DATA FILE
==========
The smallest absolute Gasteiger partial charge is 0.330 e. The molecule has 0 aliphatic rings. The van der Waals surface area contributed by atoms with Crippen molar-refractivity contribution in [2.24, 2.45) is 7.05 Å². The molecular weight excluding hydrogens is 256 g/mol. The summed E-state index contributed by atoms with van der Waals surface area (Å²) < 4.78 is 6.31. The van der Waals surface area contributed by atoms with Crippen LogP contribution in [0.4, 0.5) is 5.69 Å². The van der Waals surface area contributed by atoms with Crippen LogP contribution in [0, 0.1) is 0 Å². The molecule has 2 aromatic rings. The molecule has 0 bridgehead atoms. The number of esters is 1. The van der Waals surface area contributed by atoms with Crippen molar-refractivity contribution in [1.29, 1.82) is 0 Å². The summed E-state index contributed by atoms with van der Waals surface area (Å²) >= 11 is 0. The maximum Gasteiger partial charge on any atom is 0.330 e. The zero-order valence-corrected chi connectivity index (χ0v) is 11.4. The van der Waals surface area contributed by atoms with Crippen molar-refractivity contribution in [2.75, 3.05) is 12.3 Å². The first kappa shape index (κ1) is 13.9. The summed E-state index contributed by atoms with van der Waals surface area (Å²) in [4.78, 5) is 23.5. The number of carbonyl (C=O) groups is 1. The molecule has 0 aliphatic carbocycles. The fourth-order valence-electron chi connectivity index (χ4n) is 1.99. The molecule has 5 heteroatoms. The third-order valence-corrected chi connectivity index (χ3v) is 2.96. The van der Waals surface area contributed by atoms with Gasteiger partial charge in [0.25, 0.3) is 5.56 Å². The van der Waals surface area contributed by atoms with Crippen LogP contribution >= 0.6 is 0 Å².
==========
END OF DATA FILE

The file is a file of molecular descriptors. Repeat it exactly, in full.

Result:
The smallest absolute Gasteiger partial charge is 0.330 e. The molecule has 0 aliphatic rings. The van der Waals surface area contributed by atoms with Crippen molar-refractivity contribution in [2.24, 2.45) is 7.05 Å². The molecular weight excluding hydrogens is 256 g/mol. The summed E-state index contributed by atoms with van der Waals surface area (Å²) < 4.78 is 6.31. The van der Waals surface area contributed by atoms with Crippen LogP contribution in [0.4, 0.5) is 5.69 Å². The van der Waals surface area contributed by atoms with Crippen LogP contribution in [0, 0.1) is 0 Å². The molecule has 2 aromatic rings. The molecule has 0 bridgehead atoms. The number of esters is 1. The van der Waals surface area contributed by atoms with Crippen molar-refractivity contribution in [1.29, 1.82) is 0 Å². The summed E-state index contributed by atoms with van der Waals surface area (Å²) >= 11 is 0. The maximum Gasteiger partial charge on any atom is 0.330 e. The zero-order valence-corrected chi connectivity index (χ0v) is 11.4. The van der Waals surface area contributed by atoms with Crippen molar-refractivity contribution in [2.75, 3.05) is 12.3 Å². The first kappa shape index (κ1) is 13.9. The summed E-state index contributed by atoms with van der Waals surface area (Å²) in [4.78, 5) is 23.5. The number of carbonyl (C=O) groups is 1. The molecule has 0 aliphatic carbocycles. The fourth-order valence-electron chi connectivity index (χ4n) is 1.99. The molecule has 5 heteroatoms. The third-order valence-corrected chi connectivity index (χ3v) is 2.96. The van der Waals surface area contributed by atoms with Gasteiger partial charge in [0.25, 0.3) is 5.56 Å². The van der Waals surface area contributed by atoms with Crippen LogP contribution >= 0.6 is 0 Å².